Appears in

Oxford Companion to Food

Oxford Companion to Food

By Alan Davidson

Published 2014

  • About

bison the name applied to two species of large animal in the family Bovidae, whose fate, broadly speaking, has been to be eaten up already and thus no longer available:

  • Bison bison, the American bison (or N. American buffalo, or just buffalo), dark brown and bearded, once existing in enormous populations, reduced by 1890 to near-extinction, now surviving in a population of viable size under rigorous protection measures. During the relatively brief period that it provided game meat, the bison was liked particularly for its tongue, hump, and marrow. Hooker (1981) cites Susan Magoffin, who travelled the Santa Fe Trail in 1846–7 and kept a diary of what she ate, as saying that buffalo hump soup was ‘superior to any soup served in the “best” hotels of New York and Philadelphia and the buffalo marrow superior to the best butter or most delicate oil’.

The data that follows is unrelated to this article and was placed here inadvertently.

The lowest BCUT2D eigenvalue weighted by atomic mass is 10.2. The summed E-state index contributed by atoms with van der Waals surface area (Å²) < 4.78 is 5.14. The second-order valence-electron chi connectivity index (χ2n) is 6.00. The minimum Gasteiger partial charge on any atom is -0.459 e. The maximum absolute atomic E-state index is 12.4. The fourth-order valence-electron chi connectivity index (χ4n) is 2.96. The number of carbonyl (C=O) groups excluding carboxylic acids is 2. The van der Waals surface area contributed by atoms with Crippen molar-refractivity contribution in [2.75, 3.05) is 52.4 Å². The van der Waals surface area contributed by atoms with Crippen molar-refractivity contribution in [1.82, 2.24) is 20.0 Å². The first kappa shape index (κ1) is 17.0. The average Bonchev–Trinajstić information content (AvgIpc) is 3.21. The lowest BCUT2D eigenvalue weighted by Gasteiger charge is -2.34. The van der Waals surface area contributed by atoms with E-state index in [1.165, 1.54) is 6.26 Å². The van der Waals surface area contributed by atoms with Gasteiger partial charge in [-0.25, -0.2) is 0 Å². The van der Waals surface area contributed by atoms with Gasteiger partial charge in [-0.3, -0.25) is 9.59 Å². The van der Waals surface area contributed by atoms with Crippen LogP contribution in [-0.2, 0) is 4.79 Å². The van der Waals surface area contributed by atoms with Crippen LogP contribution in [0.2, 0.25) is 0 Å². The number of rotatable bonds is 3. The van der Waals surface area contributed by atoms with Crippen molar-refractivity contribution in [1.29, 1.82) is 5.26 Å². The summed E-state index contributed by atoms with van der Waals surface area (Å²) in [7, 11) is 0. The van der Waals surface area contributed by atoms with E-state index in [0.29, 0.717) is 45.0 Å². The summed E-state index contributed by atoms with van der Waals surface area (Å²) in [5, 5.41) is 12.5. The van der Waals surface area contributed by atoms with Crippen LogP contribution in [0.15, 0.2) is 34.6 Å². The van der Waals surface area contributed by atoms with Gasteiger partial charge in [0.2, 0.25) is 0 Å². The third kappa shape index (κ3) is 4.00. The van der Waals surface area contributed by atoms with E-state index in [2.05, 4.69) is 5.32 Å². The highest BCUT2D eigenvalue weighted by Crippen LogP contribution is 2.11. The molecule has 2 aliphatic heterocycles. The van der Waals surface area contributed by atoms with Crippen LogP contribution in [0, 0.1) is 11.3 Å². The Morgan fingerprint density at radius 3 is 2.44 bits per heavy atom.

• B. bonasus, the European bison (sometimes called aurochs, but see cattle) survives only in zoos and parks, and forest reserves in Poland.